It was inspiring to see these women leave their villages for the first time to participate in the workshop. They expressed a desire to learn more than just how to stitch and sew. “We are not just here to learn ralli [a Rajasthani method of patchwork]. We are here to connect with each other and to have important conversations,” one participant from Mangan Khan Ki Dhani village expressed to the group. The artisans spoke about saving their money, sending their daughters to school, and providing a future for their children. For these women, ralli represents more than just a sewn quilt; through craft, their lives are now woven together, interconnected through their drive for independence and autonomy.

After this inspirational workshop, I was taken to URMUL Setu campus, a vocational training school in Lunkaransar, Rajasthan, to meet the next generation of Indian female leaders who live and study there. URMUL Trust is an NGO with seven platforms to empower rural Indians, from health care, women’s empowerment, and education, to livelihood development, which includes embroidery, weaving, and sewing. The artisans who work with URMUL are shareholders in RangSutra Crafts.

What I expected to be a quick visit ended up being an experience that will stay with me forever. When we opened up the classroom doors, we were greeted by 100 smiling girls. I was overwhelmed with thoughts of my own privilege as I looked into the eyes of the girls seated before me, all first-generation girl students in their families. We introduced ourselves and received a warm introduction in return, filled with poetry and song. When the time came to ask the girls some questions, I had to ask:

Aap badi hokar kya bhanaa chaahti ho?

What do you want to be when you grow up?

“A teacher!”, one girl exclaimed.

“A police officer!”, another girl stood up.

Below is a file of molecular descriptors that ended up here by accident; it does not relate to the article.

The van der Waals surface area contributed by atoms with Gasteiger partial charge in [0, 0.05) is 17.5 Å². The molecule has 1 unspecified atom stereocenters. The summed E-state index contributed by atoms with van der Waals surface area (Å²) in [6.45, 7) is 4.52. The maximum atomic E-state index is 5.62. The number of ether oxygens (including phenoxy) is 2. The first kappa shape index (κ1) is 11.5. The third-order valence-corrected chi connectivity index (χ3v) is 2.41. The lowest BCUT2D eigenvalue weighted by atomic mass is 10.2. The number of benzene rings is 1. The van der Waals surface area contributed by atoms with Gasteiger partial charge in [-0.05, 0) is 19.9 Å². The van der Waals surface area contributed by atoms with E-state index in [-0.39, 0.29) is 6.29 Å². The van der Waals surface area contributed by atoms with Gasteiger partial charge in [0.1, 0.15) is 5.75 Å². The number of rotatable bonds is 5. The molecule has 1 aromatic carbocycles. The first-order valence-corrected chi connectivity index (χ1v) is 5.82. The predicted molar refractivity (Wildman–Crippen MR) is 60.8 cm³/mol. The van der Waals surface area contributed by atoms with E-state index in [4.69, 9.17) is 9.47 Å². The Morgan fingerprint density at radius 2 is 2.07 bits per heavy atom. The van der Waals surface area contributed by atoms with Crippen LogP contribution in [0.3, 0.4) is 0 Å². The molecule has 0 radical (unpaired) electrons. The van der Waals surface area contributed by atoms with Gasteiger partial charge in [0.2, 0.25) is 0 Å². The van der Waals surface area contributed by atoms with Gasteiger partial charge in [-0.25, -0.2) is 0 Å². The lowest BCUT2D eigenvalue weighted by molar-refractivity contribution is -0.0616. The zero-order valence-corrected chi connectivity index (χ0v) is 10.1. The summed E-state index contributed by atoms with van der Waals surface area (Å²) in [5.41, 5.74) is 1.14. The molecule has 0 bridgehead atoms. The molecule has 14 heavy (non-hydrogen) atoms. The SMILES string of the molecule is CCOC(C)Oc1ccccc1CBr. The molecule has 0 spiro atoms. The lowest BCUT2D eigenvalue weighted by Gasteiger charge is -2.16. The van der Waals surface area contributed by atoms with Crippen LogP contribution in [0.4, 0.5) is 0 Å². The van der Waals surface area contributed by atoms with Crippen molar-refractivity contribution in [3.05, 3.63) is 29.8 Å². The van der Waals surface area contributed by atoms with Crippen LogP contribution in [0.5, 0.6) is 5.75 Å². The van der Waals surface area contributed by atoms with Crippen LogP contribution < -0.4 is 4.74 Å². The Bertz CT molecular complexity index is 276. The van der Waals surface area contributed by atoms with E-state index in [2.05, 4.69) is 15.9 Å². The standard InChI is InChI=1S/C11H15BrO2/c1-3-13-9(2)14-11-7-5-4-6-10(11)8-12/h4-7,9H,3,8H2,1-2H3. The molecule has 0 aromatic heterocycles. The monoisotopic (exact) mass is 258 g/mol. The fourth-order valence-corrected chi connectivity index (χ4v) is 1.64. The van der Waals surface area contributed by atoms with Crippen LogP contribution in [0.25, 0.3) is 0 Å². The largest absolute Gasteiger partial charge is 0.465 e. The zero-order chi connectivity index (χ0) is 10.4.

“A dancer!”, a girl in the back of the room bellowed.

Before I knew it, girls all around the room were standing up one after another, proudly sharing their dreams for the future. “I want to be in the army!” “I want to be a singer!” “I want to be a social worker!” The question stirred waves of hope in the sea of students before me; students with dreams and ambitions, and a place to learn from and inspire each other.

One student stood up to describe the school to the visitors. She had abandoned her dupatta and kurta (traditional Indian clothing) for short hair and blue jeans. She proudly explained, “At school, there are no distinctions between caste or creed, girl or boy. We are all equal until we turn 18.” This made me wonder: what happens when these girls turn 18 and return to their villages? Does the empowerment that they experienced at school get washed away? Would this brave girl be pressured to grow out her hair and trade her button-down shirt for a saree? I thought about this as the girls sang and danced before we said our final goodbyes. They sang a beautiful melody, with powerful lyrics that I later learned described all of the amazing things that girls are capable of doing.

My experiences in the field have given me inspiration for my own work and hope for the future. I feel comforted knowing that RangSutra continues to support these girls long after they finish their studies so that they can continue to grow into autonomous agents of change in their communities.

I will never stop asking girls what they want to be when they grow up, or what they want to be now, in the present. Organizations like RangSutra and URMUL grant women and girls the right to answer this question freely and with the possibility of fulfilling their dreams. I cannot wait to discover the important contributions these girls will make in their communities, in India, and in the world.

Allie Shier was part of the 2017-2018 cohort of the International Youth Fellowship Program. She participated in the International Development Management stream of the program and was placed at RangSutra in India.

Since 1989, Aga Khan Foundation Canada (AKFC) has been helping to develop young Canadian leaders in the field of international development through its International Youth Fellowship Program.